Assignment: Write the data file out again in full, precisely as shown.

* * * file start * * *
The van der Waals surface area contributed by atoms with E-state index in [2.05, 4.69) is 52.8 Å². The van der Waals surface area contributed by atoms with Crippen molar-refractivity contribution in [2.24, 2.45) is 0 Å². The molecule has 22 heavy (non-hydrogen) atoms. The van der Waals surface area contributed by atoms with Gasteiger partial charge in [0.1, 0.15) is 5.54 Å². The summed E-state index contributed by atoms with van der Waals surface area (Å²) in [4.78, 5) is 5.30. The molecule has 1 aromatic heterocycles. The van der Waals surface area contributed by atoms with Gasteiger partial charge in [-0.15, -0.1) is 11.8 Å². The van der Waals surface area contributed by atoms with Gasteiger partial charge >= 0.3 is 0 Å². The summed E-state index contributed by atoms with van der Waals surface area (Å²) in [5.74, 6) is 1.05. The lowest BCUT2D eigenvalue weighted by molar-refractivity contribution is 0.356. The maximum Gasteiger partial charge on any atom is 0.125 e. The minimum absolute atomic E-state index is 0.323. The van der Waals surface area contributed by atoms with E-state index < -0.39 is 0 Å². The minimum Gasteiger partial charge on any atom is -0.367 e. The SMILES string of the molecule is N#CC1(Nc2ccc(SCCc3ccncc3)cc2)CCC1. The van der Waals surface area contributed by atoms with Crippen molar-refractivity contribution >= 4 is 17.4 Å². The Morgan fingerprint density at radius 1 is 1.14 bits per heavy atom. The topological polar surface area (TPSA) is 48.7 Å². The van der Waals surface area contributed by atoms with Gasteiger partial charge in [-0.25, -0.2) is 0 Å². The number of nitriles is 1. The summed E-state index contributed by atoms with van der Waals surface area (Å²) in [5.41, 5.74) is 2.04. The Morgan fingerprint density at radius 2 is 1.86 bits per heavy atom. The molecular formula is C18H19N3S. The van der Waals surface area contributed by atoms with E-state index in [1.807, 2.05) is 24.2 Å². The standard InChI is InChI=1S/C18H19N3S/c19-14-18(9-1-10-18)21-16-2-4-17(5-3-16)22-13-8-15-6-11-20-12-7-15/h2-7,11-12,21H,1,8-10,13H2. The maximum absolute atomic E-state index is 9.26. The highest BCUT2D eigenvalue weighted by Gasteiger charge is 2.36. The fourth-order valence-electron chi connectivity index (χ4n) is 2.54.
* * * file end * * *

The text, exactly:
The van der Waals surface area contributed by atoms with E-state index in [2.05, 4.69) is 52.8 Å². The van der Waals surface area contributed by atoms with Crippen molar-refractivity contribution in [2.24, 2.45) is 0 Å². The molecule has 22 heavy (non-hydrogen) atoms. The van der Waals surface area contributed by atoms with Gasteiger partial charge in [0.1, 0.15) is 5.54 Å². The summed E-state index contributed by atoms with van der Waals surface area (Å²) in [4.78, 5) is 5.30. The molecule has 1 aromatic heterocycles. The van der Waals surface area contributed by atoms with Gasteiger partial charge in [-0.15, -0.1) is 11.8 Å². The van der Waals surface area contributed by atoms with Gasteiger partial charge >= 0.3 is 0 Å². The summed E-state index contributed by atoms with van der Waals surface area (Å²) in [5.74, 6) is 1.05. The lowest BCUT2D eigenvalue weighted by molar-refractivity contribution is 0.356. The maximum Gasteiger partial charge on any atom is 0.125 e. The minimum absolute atomic E-state index is 0.323. The van der Waals surface area contributed by atoms with E-state index < -0.39 is 0 Å². The minimum Gasteiger partial charge on any atom is -0.367 e. The SMILES string of the molecule is N#CC1(Nc2ccc(SCCc3ccncc3)cc2)CCC1. The van der Waals surface area contributed by atoms with Crippen molar-refractivity contribution >= 4 is 17.4 Å². The Morgan fingerprint density at radius 1 is 1.14 bits per heavy atom. The topological polar surface area (TPSA) is 48.7 Å². The van der Waals surface area contributed by atoms with Gasteiger partial charge in [-0.25, -0.2) is 0 Å². The number of nitriles is 1. The summed E-state index contributed by atoms with van der Waals surface area (Å²) in [5.41, 5.74) is 2.04. The Morgan fingerprint density at radius 2 is 1.86 bits per heavy atom. The molecular formula is C18H19N3S. The van der Waals surface area contributed by atoms with E-state index in [1.807, 2.05) is 24.2 Å². The standard InChI is InChI=1S/C18H19N3S/c19-14-18(9-1-10-18)21-16-2-4-17(5-3-16)22-13-8-15-6-11-20-12-7-15/h2-7,11-12,21H,1,8-10,13H2. The maximum absolute atomic E-state index is 9.26. The highest BCUT2D eigenvalue weighted by Gasteiger charge is 2.36. The fourth-order valence-electron chi connectivity index (χ4n) is 2.54.